Call me old school, but my razor has 2 blades. It has always driven me crazy with the incessant adding of blades, parodied of course numerous times on numerous comedies, because we all see what they are doing – trying to get our money with a gimmick.
I am re-reading “Start with Why” by Simon Sinek and while I wasn’t reading it as a resource on Innovation, he brought up a great point about confusing Novelty with Innovation. His example came from the business of Cell Phones, with the example of Novelty being the Motorola Razr and the example of Innovation being the iPhone. His point was that Motorola created a product with a bunch of great features and made it the latest shiny new gadget but there wasn’t any real innovation there. He said the innovation of the iPhone was in telling the carriers what the phone would do and not the other way around. It was timely as the topic had come up just earlier today.
I love talking with other educators about Innovation, what it is, how you define it, how you provide our classrooms an opportunity to explore it, and how do we foster it in our students. Today, I was discussing the definition of Innovation with George Couros (over twitter) and we talked about the idea of a novel creation or an improvement on an existing creation. Reading Simon Sinek’s book makes me think that we have to teach students the difference between novel and novelty. Not everything new is innovative and not every improvement is innovative either. We are bombarded every day with advertisements exclaiming that the product is “New and Improved”, and Sinek talks about this being more about manipulating the customer than actual innovation.
It got me thinking about our next Innovation Week (#iweek2) and how the planning is going for our students. We have some really great conversations developing around the guiding question that each student is developing for their projects, as well as who their expert will be (Theme for iWeek 2 is “Connecting with Experts”). As they fill out their applications, their homeroom teacher is there to help them if they get stuck at any point in the process, and some are having trouble creating a deep guiding question based around their area of interest. I see some of our students looking more for a gimmick or novelty then actual innovation. We have students excited about their projects, but with a real focus on learning that lacks any depth. Some of the key questions our application asks to hopefully guide the students to some deeper thinking or hunt out any issues are:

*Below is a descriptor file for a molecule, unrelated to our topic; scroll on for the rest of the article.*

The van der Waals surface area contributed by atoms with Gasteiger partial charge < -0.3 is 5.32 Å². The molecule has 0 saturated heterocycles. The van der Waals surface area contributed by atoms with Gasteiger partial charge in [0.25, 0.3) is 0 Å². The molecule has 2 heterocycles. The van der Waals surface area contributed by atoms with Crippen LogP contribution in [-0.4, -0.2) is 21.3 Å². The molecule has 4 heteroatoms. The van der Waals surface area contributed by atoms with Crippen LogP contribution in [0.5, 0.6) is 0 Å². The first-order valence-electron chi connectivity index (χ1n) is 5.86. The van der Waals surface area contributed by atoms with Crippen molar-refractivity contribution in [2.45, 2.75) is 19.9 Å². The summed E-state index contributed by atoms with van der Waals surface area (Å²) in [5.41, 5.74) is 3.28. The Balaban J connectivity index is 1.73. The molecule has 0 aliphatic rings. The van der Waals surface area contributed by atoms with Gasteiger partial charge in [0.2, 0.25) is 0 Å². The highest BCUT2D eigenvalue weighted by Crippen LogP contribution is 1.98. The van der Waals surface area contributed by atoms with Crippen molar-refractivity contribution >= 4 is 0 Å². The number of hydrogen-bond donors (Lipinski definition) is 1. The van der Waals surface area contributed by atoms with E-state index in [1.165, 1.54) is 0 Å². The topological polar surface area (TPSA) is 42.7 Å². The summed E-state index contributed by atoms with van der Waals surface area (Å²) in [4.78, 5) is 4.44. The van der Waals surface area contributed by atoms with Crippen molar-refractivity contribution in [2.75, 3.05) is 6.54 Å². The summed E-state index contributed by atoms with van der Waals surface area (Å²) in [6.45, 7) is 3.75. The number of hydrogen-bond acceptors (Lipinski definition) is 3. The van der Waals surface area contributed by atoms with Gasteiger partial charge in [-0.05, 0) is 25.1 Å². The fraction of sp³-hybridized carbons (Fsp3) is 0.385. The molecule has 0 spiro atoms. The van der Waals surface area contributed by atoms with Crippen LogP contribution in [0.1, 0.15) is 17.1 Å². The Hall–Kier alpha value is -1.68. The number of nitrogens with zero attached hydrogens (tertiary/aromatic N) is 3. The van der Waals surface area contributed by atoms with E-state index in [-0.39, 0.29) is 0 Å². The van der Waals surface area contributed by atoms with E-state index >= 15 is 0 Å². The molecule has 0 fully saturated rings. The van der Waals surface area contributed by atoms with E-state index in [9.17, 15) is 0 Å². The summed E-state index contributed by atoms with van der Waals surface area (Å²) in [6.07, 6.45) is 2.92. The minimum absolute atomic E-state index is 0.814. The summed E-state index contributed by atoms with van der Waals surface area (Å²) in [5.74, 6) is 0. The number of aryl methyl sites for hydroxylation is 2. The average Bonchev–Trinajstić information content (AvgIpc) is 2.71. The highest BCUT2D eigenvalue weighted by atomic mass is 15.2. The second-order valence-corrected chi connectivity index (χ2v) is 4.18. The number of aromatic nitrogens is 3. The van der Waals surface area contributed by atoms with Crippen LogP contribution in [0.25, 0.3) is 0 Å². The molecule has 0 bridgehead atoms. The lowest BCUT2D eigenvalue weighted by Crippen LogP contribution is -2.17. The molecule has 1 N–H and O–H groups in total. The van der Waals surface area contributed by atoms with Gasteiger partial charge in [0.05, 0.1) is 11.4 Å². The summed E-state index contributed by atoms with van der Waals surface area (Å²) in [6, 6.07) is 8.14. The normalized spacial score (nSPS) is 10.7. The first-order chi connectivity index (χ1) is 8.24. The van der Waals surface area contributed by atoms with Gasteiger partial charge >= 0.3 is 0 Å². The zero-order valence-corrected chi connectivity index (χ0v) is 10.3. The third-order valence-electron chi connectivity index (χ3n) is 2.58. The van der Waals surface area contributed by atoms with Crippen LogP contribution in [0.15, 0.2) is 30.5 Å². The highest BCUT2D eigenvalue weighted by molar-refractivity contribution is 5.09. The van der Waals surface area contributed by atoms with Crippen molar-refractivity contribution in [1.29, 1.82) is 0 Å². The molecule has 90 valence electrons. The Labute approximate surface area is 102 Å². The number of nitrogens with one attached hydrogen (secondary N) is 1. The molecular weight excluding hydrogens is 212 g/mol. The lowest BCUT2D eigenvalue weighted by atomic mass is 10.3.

- What is your guiding question? What new learning/discoveries will you be exploring?
- Process required to answer my guiding question:
- What will you create as a final product?
- What skills will you develop?
- Who is your audience and how will you present your learning?
I hope the conversations with our students as they work through the application process, and of course through the learning process, will help students see past the gimmick and novelty and find ways to explore meaningful innovation. We will of course need to be very mindful with our assistance to help students get there without controlling to much of the experience.
We will need to explore this issue again when we our theme becomes “Entrepreneurial Spirit“, which is one of our planned themes for next school year’s Innovation Weeks. When our students turn to creating a project that would be marketed and sold to customers, the idea of gimmicks and novelty will become even more important. We want our students to have a successful experience when they explore the world of business, but we don’t want to empower students to manipulate their customers and learn tricks that dance dangerously close to being dishonest. Sinek talks about creating “Loyalty” rather than just “Repeat Business” and that comes from inspiring your customers, not tricking them.
What I find more and more as I explore themes of Innovation and Creativity, is that in developing projects and lessons that focus on Innovation, we are able to tackle some really important themes in some engaging, authentic and powerful ways. With each Innovation Week and each theme we explore, we can really help our students create a better understanding of their learning and their interactions with their world. Maybe we’ll even have some of our boys grow up and buy a razor with two blades instead of seven.